Alan Shaffer has been involved with Venice Art Walk & Auctions for more than 20 years. He’s had his hand in nearly every aspect of the event, often providing photographs of auction items or the event itself. This year Shaffer takes on a new role as an artist on display. His photographs of longtime Venice artists (the neighborhood’s own rat-pack) are accompanied by pieces from the five featured artists themselves.
Talking with Alan is a trip through Venice history. He knows the names, faces, and life stories of shop owners, restaurateurs, and artists in the community. His photographs are an accumulation of these stories over the years.
Art Walkers will find this exhibit, entitled Alan Shaffer: Neighborhood Numbnuts, at Capri Restaurant on Abbott Kinney. (Note that Capri owner Alana Hamilton tells me that lunchtime nibbles are being provided.)
Today I had the chance to check out sculptor JeanBatiste’s studio in Venice. He’s got quite the plan for Sunday’s tours through the space but I was able to see a slightly more rough version (complete with JeanBatiste painting as we talked). Above is a shot of 2 sculptures in his newest series, Mask of Venice, which features bronze and salvaged wood. The piece on the far right isn’t all together in this shot but it will be by Sunday.
Jean worked as we talked about life in L.A., art inspired by nature, and his excitement at being a part of the Venice Art Walk & Auctions for the second year in a row. He’s a great guy with a laid-back perspective on life. Be sure to star this spot on your tour list this weekend–it’s a great stop to make!
Born in Tokyo and raised in L.A., Ichiro Irie uses everyday materials to express his art. We snagged a photo of the artist and the piece he’s donating to this year’s silent art auction. Check it out:
Here’s a better view of the piece Pushpin Hume, 2007 (that’s right, it’s pushpins on cork):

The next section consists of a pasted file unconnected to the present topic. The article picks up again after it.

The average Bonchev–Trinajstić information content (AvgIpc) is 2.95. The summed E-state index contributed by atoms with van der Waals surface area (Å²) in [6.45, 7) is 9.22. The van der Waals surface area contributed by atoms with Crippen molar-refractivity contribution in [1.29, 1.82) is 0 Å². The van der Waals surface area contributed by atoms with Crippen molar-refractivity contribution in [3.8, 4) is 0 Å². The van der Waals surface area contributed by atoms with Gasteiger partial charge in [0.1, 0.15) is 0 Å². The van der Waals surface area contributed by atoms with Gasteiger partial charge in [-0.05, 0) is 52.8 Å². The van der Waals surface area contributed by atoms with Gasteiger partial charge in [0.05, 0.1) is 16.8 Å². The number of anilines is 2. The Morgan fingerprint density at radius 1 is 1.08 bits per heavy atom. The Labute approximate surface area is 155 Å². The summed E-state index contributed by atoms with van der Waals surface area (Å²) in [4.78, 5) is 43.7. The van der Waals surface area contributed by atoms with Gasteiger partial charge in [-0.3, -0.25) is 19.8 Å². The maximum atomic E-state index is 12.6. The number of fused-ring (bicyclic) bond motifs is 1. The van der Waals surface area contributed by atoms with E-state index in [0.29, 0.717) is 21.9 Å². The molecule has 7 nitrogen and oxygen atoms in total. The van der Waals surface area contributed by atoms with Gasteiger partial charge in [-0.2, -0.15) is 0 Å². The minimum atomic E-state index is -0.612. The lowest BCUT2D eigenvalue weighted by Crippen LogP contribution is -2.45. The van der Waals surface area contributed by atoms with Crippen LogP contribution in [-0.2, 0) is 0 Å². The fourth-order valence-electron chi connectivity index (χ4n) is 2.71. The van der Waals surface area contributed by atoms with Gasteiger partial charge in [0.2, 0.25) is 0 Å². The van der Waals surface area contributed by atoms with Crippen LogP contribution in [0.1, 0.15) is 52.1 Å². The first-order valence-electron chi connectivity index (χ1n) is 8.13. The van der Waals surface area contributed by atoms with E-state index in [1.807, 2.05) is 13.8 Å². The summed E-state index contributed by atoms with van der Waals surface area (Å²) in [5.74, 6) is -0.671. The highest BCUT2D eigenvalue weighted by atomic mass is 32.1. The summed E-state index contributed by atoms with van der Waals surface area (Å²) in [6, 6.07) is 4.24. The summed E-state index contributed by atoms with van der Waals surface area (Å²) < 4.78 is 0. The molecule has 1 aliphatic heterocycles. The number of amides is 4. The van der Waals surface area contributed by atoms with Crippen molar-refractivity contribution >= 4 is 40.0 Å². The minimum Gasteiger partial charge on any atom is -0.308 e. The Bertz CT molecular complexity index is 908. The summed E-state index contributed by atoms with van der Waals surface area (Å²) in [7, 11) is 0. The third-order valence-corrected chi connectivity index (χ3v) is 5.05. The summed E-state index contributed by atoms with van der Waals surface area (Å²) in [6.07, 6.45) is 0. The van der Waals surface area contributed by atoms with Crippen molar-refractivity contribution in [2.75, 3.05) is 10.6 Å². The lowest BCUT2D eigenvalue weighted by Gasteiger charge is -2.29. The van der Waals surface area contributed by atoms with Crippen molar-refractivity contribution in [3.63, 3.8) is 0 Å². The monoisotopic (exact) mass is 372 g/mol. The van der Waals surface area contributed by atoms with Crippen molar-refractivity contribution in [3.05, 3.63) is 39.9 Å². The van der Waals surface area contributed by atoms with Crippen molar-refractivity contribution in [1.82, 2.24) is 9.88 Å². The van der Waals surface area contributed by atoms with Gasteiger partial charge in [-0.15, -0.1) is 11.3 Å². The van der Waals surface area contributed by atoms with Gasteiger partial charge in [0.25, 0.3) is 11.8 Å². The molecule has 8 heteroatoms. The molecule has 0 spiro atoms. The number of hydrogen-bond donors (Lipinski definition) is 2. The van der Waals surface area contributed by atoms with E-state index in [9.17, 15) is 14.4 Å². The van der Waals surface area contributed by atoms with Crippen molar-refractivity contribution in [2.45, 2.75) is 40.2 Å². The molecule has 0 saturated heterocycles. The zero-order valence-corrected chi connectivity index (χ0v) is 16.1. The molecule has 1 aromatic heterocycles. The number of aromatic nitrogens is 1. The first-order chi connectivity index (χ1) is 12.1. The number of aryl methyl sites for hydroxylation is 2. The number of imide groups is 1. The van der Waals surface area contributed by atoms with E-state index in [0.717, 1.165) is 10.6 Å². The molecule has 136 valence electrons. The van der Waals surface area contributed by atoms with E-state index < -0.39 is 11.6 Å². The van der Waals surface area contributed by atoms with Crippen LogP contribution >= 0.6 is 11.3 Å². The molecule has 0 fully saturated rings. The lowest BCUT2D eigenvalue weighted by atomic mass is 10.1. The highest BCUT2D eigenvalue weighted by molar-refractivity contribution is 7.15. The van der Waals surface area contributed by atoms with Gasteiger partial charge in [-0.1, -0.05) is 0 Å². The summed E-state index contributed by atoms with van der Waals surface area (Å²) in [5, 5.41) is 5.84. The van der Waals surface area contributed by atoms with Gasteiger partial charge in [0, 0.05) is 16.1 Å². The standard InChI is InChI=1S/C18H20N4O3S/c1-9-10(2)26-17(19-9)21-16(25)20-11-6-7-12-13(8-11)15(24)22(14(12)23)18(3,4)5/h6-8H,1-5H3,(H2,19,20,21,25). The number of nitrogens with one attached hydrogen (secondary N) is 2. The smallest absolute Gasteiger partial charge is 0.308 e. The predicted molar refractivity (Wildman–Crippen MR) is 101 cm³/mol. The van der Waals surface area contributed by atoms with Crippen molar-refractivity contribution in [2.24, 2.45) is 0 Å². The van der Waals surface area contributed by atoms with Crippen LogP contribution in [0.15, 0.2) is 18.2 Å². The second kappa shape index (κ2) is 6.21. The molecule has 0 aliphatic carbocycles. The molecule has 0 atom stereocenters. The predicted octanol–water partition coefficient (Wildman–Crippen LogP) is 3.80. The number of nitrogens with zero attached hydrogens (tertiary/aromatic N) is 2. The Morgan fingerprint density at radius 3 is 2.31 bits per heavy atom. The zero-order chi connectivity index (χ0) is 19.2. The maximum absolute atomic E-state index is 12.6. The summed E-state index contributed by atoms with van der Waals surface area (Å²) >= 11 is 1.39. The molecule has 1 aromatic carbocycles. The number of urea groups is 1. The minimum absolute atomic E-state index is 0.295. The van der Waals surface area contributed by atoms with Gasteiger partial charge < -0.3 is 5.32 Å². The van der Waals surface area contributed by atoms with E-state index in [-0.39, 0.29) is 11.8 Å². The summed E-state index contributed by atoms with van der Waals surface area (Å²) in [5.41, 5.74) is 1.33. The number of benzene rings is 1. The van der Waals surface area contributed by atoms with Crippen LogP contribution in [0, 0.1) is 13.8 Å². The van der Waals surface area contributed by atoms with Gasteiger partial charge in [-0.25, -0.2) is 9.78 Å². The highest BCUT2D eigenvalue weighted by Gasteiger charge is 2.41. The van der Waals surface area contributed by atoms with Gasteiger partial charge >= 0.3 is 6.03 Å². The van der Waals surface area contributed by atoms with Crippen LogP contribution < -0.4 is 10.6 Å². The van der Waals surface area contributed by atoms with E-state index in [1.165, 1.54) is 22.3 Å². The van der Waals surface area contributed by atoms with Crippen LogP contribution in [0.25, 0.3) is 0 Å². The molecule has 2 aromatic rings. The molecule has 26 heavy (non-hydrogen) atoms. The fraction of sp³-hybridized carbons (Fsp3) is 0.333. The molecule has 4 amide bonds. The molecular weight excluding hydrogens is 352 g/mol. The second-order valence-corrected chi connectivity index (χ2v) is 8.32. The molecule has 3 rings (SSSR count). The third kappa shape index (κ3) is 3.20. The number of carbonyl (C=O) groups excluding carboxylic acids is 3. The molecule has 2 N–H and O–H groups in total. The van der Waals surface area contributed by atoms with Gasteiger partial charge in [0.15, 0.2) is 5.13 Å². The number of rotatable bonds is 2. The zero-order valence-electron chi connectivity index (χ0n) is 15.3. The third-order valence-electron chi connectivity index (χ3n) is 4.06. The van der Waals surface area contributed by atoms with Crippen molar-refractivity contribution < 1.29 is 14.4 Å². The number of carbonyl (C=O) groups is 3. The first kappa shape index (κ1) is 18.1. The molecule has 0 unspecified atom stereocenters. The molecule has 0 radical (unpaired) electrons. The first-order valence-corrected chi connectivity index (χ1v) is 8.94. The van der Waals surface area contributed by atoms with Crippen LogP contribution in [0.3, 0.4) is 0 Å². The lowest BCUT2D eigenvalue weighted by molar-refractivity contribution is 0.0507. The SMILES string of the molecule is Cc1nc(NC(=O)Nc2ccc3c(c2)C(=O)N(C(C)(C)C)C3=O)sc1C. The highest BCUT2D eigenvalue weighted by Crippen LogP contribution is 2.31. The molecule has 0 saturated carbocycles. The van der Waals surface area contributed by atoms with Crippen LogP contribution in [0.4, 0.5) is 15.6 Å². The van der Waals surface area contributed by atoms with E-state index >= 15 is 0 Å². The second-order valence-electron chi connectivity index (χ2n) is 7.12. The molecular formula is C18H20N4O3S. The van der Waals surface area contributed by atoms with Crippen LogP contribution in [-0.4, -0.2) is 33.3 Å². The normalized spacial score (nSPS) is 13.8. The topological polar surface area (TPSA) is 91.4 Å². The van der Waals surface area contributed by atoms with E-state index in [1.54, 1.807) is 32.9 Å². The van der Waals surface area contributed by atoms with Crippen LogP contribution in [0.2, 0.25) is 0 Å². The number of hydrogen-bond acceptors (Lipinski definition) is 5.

Here’s a fascinating piece you’ll see on Sunday at the Silent Art Auction — Tiny Dancer by Dale Sizer.
Inspired by Polynesian Pop, its subject is the world’s smallest dog, a four-inch Chihuahua by the same name: http://www.orlandosentinel.com/news/local/lake/orl-dancerbirthday-pg,0,7855537.photogallery
What’s amazing about artist Charlie Edmiston isn’t that he’s a former graffiti artist who just graduated from Otis College of Art and Design, it’s that he’s able to paint both what he knows and what he doesn’t know. You see, Charlie is color blind.
He has generously donated one of his vibrant Magic Eye pieces to Venice Art Walk & Auctions. It’s is a riff on the color blind tests. This isn’t the exact piece but it’s a great representation of Charlie’s work.
Wondering about this year’s art raffle and t-shirt? When asked, “Why animals?” artist Gwynn Murrill told me, “Many of the animals I work with are also a part of our life here in the American West and I truly enjoy expressing my appreciation of their existence.”
This is especially true of the dog maquette featured in this year’s raffle. Koa, her real-life rescue dog was the model and definite inspiration for the piece. A regular fixture in the studio, Koa was kind enough to allow a short photo shoot so we could compare art to life.
Raffle tickets are $20 each and the commemorative t-shirt rings in at $25. (Both are available at the main event on Sunday, May 23.) To see more of Gwynn Murrill’s work, visit www.lalouver.com.
Muralist and printmaker Sonia Romero contributed this fun piece to this year’s Silent Art Auction. Romero is based in the Highland Park neighborhood of LA, and her work includes murals commissioned by the LA County Arts Commission and LA Metro. Ride the Goose is acrylic and block printing on a wood panel and a little easier to imagine in your home than one of her awesome murals (though those are pretty cool, too). Take a look:
To see her other work, check out: www.sheridesthelion.com